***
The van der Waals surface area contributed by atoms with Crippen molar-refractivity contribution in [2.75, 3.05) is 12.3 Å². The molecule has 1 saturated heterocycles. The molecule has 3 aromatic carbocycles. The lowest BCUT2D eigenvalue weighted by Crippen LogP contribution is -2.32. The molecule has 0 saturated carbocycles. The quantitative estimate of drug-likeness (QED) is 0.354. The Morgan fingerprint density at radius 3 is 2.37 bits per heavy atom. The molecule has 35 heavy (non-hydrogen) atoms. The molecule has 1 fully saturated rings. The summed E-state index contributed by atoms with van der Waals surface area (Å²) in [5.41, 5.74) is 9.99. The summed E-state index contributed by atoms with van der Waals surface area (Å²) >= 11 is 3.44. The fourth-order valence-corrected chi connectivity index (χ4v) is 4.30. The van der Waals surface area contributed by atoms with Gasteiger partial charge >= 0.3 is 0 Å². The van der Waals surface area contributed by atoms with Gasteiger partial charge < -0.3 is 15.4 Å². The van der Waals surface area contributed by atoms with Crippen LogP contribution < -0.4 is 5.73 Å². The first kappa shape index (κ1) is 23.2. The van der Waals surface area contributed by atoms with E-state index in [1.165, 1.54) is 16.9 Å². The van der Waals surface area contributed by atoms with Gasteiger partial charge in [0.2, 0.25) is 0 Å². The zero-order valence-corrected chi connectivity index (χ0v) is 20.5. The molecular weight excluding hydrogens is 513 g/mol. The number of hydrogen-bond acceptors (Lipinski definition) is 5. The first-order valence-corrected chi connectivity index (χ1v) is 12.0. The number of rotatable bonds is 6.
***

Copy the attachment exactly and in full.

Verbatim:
The van der Waals surface area contributed by atoms with Crippen molar-refractivity contribution in [2.75, 3.05) is 12.3 Å². The molecule has 1 saturated heterocycles. The molecule has 3 aromatic carbocycles. The lowest BCUT2D eigenvalue weighted by Crippen LogP contribution is -2.32. The molecule has 0 saturated carbocycles. The quantitative estimate of drug-likeness (QED) is 0.354. The Morgan fingerprint density at radius 3 is 2.37 bits per heavy atom. The molecule has 35 heavy (non-hydrogen) atoms. The molecule has 1 fully saturated rings. The summed E-state index contributed by atoms with van der Waals surface area (Å²) in [5.41, 5.74) is 9.99. The summed E-state index contributed by atoms with van der Waals surface area (Å²) >= 11 is 3.44. The fourth-order valence-corrected chi connectivity index (χ4v) is 4.30. The van der Waals surface area contributed by atoms with Gasteiger partial charge >= 0.3 is 0 Å². The van der Waals surface area contributed by atoms with Gasteiger partial charge < -0.3 is 15.4 Å². The van der Waals surface area contributed by atoms with Crippen LogP contribution < -0.4 is 5.73 Å². The first kappa shape index (κ1) is 23.2. The van der Waals surface area contributed by atoms with E-state index in [1.165, 1.54) is 16.9 Å². The van der Waals surface area contributed by atoms with Gasteiger partial charge in [0.2, 0.25) is 0 Å². The zero-order valence-corrected chi connectivity index (χ0v) is 20.5. The molecular weight excluding hydrogens is 513 g/mol. The number of hydrogen-bond acceptors (Lipinski definition) is 5. The first-order valence-corrected chi connectivity index (χ1v) is 12.0. The number of rotatable bonds is 6.